Neo Stalinist? Proto fascist? Gangster state-capitalist? Whatever. Retired KGB boss Putin's appalling, 21st century Russia is - in foreign affairs - flexible, sophisticated, cynical, expansionist, brutal where necessary, and it rings rings round the EU, NATO and the Obama administration. Michael Mosbacher is to be congratulated for exposing Putin's "useful idiots" in this country and the influence they wield. The Guardian's Seamus Milne, a charming, intellectual, Wykehamist, and a life long Stalinist apologist, has held a number of opinion-forming editorial posts. Columnist and best selling author John Pilger (the unthinking man's Noam Chomsky,) accuses poor pacific Obama of "threatening to take the world to war" over Ukraine. Andrew Murrey, a leading light in the ultra Stalinist Communist Party of Britain is more importantly the powerful CEO of Labour's paymaster, Unite, the country's biggest, and probably most aggressive, union. Where Mosbacher goes wrong is to attack the Thatcherite Bruges Group for becoming another "apologist for Putin". Apparently John Redwood, Bernard Jenkins, Lord Tebbit etc are "blinded by their hatred of the EU" when they blame the EU expansionism for provoking Russian intervention in Ukraine. Surely it is possible both to regard Russia as the dangerous enemy of everything we hold dear..........and to blame the EU, NATO and the Obama administration for several years of ill thought out provocation over Ukraine. Of course Russia was going to respond. And all too predictably our inadequate Western leaders had not the slightest idea how to respond. If you are going to tweak the bear's tail, it would be wise to know what you are going to do when he shows his claws.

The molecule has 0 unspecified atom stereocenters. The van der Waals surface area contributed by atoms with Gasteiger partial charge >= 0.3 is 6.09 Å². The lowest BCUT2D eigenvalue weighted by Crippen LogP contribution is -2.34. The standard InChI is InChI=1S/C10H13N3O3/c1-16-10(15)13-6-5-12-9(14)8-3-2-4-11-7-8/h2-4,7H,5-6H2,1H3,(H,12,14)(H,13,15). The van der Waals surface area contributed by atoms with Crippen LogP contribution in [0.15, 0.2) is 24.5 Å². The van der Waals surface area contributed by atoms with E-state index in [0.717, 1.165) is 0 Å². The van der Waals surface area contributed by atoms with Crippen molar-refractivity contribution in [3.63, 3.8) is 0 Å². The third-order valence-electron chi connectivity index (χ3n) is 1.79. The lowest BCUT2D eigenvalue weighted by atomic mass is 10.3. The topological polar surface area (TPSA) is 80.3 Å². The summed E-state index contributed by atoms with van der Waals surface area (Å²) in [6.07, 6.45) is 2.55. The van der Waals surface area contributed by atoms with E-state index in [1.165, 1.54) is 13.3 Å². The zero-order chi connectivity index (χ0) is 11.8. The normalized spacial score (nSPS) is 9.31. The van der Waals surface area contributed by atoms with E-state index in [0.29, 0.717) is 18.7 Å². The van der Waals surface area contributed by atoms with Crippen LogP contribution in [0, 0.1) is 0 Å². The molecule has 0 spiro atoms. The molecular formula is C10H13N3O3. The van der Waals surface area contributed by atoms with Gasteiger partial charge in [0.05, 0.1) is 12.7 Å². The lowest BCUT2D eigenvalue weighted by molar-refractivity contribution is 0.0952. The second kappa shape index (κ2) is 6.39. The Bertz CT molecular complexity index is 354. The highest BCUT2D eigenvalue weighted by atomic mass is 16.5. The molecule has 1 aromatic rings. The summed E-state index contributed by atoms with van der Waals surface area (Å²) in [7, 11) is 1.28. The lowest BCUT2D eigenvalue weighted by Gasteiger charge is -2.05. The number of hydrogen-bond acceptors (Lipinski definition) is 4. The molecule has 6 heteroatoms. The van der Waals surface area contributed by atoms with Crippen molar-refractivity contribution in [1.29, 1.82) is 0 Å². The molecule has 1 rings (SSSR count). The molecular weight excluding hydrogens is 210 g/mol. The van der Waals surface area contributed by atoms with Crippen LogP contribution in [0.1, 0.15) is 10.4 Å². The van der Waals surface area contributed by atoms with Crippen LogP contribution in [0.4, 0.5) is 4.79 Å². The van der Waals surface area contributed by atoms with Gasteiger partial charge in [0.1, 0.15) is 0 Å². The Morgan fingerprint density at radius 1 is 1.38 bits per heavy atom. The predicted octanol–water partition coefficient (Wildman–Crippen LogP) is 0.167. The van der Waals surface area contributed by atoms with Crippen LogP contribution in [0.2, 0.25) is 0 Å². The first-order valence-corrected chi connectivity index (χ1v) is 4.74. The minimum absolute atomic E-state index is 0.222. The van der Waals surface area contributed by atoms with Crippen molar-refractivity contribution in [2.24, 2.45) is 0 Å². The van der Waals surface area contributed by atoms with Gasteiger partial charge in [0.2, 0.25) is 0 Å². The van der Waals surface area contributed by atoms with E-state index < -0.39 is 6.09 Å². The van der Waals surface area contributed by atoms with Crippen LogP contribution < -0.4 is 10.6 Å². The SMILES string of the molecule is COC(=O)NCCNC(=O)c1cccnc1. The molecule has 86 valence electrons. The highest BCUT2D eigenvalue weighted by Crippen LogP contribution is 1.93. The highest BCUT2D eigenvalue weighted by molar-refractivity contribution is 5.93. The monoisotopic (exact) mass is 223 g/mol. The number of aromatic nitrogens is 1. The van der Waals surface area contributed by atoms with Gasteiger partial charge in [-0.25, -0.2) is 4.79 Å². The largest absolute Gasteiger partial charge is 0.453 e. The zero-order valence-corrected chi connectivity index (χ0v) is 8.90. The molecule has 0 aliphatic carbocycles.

hegel`s advocate
July 2nd, 2014
3:07 PM
"a rational motive for taking Russia`s side" still sides with a (competing/corrupt) dinosaur-ideology. Peter Hitchens wants no engagement with the intellectual and cultural evolution in Uruguay ? Is he just being twee and quaint in his country`s "interests"/sovereignty he claims to put first? Or is he one of the idle (or workaholic) rich of today that Sir Ken Clark (of Civilisation) said were "as ignorant as swans." in his own day? It`s said the BBC producers of the new Civilisation2 series are in a stupor. Jeremy Paxman says Newsnight is run by 13 year olds. The London media elite call the most sadistic scum of the earth "radicalised" or "angry" muslims or "insurgents" or "militants". Caliphate/islamist- clones factories and slave labour will solve the unemployment problems there. Isis/Loco Haram/the Caliphate are also "as ignorant as swans". Zizek calls the present political dialogue "tartling". In Iraq it`s the violent tartling of the "male epic" dinosaur-ideologies in competitive conflict.

Peter Hitchens
July 2nd, 2014
1:07 PM